What is the difference between DAB and FM radio?
DAB radio is more reliable than FM, but the technology behind digital radio has other benefits too. For instance, stations can send out more information than just audio.
Within a DAB radio signal, a radio station can deliver the name of the show you’re listening to, and the title of the song playing. DAB signals can even send pictures sometimes.
If you’re the kind of person who likes to track down new music over the radio, DAB signals ensure you know who you’re listening to. Plus, DAB radio signals also work around obstacles between you and your transmitter, like large buildings.
This makes it easier to pick up and keep the frequency.
What is the advantage of DAB radio?
So, what are the benefits of DAB radio, and are there any downsides?
Everyone has their own preference when it comes to radio streaming. Some people are keen to absorb as much DAB as they can with DAB aerials and antennas, whereas others are happy to stick with FM.
Some of the benefits of DAB radio include:
- More stations: DAB digital radio gives you a lot more choice when it comes to finding music and talk shows in your home and car. You can even listen to some of the most popular stations in the UK which happen to be digital only.
- Automatic tuning: Finding the perfect position on your radio dial for a station can be a nightmare. With DAB digital radio, you can tune into channels automatically. It’s much easier to find the audio you want.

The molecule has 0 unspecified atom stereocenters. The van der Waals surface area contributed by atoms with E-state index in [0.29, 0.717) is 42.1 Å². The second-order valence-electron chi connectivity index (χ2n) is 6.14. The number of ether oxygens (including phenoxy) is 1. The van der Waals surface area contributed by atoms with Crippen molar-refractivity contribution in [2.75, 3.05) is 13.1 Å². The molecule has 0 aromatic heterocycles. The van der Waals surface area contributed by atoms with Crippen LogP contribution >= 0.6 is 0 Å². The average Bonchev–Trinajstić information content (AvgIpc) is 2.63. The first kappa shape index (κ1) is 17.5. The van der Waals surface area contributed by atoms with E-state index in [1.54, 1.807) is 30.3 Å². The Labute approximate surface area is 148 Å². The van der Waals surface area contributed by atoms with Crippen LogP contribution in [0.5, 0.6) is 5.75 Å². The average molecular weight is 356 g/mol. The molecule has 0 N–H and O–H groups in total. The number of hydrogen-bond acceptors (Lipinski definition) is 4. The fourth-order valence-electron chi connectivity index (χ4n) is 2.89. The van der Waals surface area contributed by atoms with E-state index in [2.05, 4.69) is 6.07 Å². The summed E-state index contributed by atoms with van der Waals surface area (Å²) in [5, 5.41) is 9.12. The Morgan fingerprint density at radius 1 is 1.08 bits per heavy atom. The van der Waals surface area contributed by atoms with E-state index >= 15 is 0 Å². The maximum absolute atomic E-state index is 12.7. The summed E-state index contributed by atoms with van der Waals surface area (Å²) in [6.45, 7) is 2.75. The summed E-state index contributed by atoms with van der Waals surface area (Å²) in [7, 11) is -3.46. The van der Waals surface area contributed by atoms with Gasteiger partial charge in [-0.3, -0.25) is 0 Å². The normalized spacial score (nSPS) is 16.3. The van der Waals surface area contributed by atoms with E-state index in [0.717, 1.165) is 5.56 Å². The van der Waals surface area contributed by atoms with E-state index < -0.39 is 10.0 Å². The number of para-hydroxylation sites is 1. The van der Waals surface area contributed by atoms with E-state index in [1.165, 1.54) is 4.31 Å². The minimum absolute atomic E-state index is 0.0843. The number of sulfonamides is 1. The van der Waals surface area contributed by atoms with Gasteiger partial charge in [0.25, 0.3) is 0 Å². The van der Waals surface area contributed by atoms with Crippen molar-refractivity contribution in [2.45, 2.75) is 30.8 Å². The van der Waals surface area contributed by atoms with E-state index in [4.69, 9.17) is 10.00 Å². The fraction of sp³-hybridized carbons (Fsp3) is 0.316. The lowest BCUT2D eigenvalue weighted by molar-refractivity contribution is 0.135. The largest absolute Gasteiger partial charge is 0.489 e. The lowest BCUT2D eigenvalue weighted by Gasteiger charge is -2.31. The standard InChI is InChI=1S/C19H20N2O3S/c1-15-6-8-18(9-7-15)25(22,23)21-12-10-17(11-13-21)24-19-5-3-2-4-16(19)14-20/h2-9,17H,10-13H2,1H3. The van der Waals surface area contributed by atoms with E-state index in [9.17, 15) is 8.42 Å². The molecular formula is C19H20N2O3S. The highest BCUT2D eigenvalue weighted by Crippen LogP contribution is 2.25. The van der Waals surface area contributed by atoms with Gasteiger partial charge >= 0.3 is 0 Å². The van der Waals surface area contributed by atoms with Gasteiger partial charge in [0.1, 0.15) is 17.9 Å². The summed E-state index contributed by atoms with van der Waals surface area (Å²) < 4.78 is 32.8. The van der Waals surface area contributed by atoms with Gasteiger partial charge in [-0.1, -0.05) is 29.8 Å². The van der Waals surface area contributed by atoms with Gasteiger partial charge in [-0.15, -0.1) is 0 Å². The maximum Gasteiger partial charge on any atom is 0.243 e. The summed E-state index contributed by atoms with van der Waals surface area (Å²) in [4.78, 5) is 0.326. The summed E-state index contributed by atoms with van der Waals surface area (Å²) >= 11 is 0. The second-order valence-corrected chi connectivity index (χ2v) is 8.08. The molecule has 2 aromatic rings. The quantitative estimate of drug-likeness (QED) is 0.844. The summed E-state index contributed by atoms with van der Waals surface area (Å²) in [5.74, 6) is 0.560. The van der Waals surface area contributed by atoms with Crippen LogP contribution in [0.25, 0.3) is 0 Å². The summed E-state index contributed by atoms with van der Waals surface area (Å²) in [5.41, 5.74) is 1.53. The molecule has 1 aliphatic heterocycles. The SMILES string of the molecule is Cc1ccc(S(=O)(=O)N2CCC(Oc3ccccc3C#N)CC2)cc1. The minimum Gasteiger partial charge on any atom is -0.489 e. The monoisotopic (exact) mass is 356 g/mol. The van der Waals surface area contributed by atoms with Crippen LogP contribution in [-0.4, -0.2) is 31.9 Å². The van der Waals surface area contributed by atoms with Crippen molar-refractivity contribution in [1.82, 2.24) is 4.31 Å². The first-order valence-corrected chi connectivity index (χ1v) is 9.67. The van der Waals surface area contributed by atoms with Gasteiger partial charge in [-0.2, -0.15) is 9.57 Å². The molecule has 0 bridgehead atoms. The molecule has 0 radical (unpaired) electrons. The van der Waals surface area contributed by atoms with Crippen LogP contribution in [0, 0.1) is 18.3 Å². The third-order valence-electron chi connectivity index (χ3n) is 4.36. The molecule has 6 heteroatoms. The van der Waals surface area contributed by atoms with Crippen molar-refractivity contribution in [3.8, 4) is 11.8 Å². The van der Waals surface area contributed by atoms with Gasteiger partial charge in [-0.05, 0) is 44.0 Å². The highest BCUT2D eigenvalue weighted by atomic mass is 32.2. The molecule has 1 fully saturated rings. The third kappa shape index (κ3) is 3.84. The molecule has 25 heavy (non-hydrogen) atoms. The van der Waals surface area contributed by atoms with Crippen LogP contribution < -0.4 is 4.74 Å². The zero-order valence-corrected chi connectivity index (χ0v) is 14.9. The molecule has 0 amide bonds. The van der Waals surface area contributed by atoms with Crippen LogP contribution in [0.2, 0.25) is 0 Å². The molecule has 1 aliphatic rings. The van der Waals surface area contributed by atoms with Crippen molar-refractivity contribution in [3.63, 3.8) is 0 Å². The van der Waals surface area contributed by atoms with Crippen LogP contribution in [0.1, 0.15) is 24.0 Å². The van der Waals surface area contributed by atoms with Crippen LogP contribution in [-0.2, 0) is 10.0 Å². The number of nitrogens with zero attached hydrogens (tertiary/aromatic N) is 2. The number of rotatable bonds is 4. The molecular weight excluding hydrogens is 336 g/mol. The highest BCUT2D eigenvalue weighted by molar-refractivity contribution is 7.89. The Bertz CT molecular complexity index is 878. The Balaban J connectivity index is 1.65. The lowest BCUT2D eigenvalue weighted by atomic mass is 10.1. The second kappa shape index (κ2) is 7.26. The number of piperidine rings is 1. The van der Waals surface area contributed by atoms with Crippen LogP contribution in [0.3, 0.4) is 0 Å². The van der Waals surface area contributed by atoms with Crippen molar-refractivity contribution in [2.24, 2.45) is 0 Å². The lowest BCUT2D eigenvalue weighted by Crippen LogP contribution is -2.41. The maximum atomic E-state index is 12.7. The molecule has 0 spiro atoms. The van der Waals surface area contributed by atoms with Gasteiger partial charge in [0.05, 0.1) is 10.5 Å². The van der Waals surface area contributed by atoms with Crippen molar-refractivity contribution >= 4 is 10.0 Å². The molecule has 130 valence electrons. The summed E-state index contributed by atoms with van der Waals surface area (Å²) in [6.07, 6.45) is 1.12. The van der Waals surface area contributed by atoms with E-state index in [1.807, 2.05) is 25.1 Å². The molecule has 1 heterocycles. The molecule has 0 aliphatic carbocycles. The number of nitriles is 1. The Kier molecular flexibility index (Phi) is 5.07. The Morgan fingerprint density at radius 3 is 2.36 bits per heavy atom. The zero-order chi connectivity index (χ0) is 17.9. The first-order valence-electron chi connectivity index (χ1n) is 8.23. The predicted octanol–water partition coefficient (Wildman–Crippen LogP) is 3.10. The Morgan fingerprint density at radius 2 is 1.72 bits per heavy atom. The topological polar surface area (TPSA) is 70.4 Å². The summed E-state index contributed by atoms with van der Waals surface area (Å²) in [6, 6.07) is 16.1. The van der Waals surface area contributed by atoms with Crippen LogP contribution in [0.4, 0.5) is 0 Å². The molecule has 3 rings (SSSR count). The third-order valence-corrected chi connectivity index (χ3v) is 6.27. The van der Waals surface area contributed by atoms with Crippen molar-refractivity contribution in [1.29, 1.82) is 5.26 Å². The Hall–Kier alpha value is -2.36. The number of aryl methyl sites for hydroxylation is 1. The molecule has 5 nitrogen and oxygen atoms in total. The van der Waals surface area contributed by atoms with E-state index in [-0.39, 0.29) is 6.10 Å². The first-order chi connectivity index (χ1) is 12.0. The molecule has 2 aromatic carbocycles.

- Better audio quality: Because you’re not struggling to find the best signal with a DAB radio, you can often access a better quality of audio. The sound just gets better if you upgrade to DAB+ too, thanks to the enhanced codecs.
- Extra features: Most of the top DAB radio options on the market today come with a bunch of bonus features, like Wi-Fi for online streaming. You can also use your DAB radio to check information like which channel you’re listening too.
- FM won’t be around forever: Digital listenership has already overtaken FM and AM listener numbers. Although we don’t have a switchover date yet, DAB could soon replace FM entirely.
Some of the downsides of DAB radio include:
- Interference: If you do end up with interference on your radio, you might end up with a horrible gurgling noise, or you might be unable to listen to your radio at all.
- Battery life: Because DAB radios have extra features, they often rely on additional power. You may find your DAB radio runs out of energy a lot faster if you’re using a portable device. This isn’t the case with all models, of course.